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1 December 2008 The Cost of Conservation: The National Wildlife Refuge System
Sarah A. Smiley
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More than a century ago, the federal government established the National Wildlife Refuge System (NWRS) to conserve fish, wildlife, and plants, as well as their habitats; today the NWRS manages more than 40 million hectares of federal land on 548 individual refuges. However, several reports warn that the system lacks the financial and personnel resources—including biologists—necessary for carrying out its mission effectively.

A report prepared for the NWRS by Management Systems International (MSI), an international development firm, determined that three core NWRS operations have been severely affected by declining funding: (1) law enforcement, (2) the pace of realty acquisition, and (3) biological surveys and monitoring. MSI also determined that the NWRS has failed to meet some of its own strategic goals, largely because of an 11 percent decline in real purchasing power between 2002 and 2007. A $36 million boost in funding for fiscal year 2008 partly offset the decline, but the problem is resurfacing: appropriations for FY 2009 show little promise of increased funding for refuges.

Addressing NWRS funding at a recent congressional hearing, Noah Matson, of Defenders of Wildlife, said, “The Refuge System now needs an additional $20 million each year simply to pay its staff, put gas in the trucks, and keep the lights on.”

The needs of NWRS go beyond paying the electric bill. According to the US Government Accountability Office (GAO), visitor and habitat management services are of unequal quality across the refuge system. At under-funded refuges, between 7 and 20 percent of habitats were in poor condition in 2007. “Insufficient resources to hire and retain full time staff and conduct management activities in visitor services has forced the United States Fish and Wildlife Service to scale back core operations,” said Delegate Madeleine Bordallo (D–Guam), of the House Subcommittee on Fisheries, Wildlife, and Oceans, during a September 2008 hearing on the status of the NWRS. James Kurth, acting assistant director of the NWRS, explained to the subcommittee, “If budgets do not keep pace with increasing costs, we focus our resources on the highest priority areas.”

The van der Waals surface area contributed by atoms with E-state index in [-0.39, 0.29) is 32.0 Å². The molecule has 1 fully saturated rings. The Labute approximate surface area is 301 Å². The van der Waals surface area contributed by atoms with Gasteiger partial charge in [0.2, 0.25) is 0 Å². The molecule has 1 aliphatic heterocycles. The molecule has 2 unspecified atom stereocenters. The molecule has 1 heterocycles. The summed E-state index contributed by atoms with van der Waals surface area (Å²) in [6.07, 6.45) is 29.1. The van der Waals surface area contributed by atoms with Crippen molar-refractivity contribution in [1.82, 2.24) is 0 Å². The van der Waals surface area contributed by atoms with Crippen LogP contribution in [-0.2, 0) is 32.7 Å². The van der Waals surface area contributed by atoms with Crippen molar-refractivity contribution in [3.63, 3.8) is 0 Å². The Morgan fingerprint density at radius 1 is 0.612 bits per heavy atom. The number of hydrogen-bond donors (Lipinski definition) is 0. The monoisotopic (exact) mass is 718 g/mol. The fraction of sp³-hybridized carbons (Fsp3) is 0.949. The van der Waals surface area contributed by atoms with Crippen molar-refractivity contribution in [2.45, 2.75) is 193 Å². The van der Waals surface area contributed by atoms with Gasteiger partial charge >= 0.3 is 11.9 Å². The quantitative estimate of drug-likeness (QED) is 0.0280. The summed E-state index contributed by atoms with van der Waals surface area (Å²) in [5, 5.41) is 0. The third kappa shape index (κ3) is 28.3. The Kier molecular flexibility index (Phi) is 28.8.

The NWRS has prioritized by establishing a strategic workforce plan. The upshot has been a net loss of jobs—the GAO reported that permanent employee numbers for 2007 were 7.5 percent below peak levels. The reduction in staff has impaired the ability of the NWRS to meet objectives, with MSI reporting that 84 percent of refuge managers feel that they do not have enough people on board to meet their core conservation mission.

Staff cuts have not been equal across functions. The refuge system's Strategic Workforce Planning Report, released in June 2008, notes that between 2001 and 2006, the number of permanent employees in Wildlife and Habitat Management decreased by 4 percent (34 positions), while other divisions such as fire and law enforcement increased their workforces, reflecting current NWRS priorities. The report further states, “The reduction in Wildlife and Habitat Management is somewhat surprising as this function is a key component of carrying out work on the ground and achieving Refuge System goals.”

In a program that prides itself on the motto “Wildlife first,” the loss of staff biologists has slowed work, and wildlife inventory and monitoring has consequently declined. MSI reports that “only 11% of refuge managers surveyed described the current level of inventory and monitoring work as being mostly or fully sufficient.” In addition, 41 percent of refuge managers state that there is less monitoring occurring now than five years ago. Former Secretary of the Interior Bruce Babbitt warns, “You can't manage a refuge if you don't know what wildlife and habitat is present or how wildlife and habitat is responding to management and external threats.” MSI's recommendation is simple: hire additional biologists.

The GAO notes that external threats to the integrity of the system are growing. Severe weather, climate change, invasive species, development, and habitat fragmentation are all issues that raise the cost of running the system. Kurth stated at the 2008 House committee hearing that the preliminary estimate of damages from Hurricane Ike to refuges on the Texas coast is $250 million. That is no small drop in the bucket for a system whose operations and maintenance budget for FY 2008 was $434 million. Delegate Bordallo cautions that “the Refuge System has reached a tipping point where it faces an uncertain future.” Whether the new administration in the White House and a newly constituted Congress will tip the scales in favor of the NWRS remains to be seen.

Sarah A. Smiley "The Cost of Conservation: The National Wildlife Refuge System," BioScience 58(11), 1014, (1 December 2008).
Published: 1 December 2008

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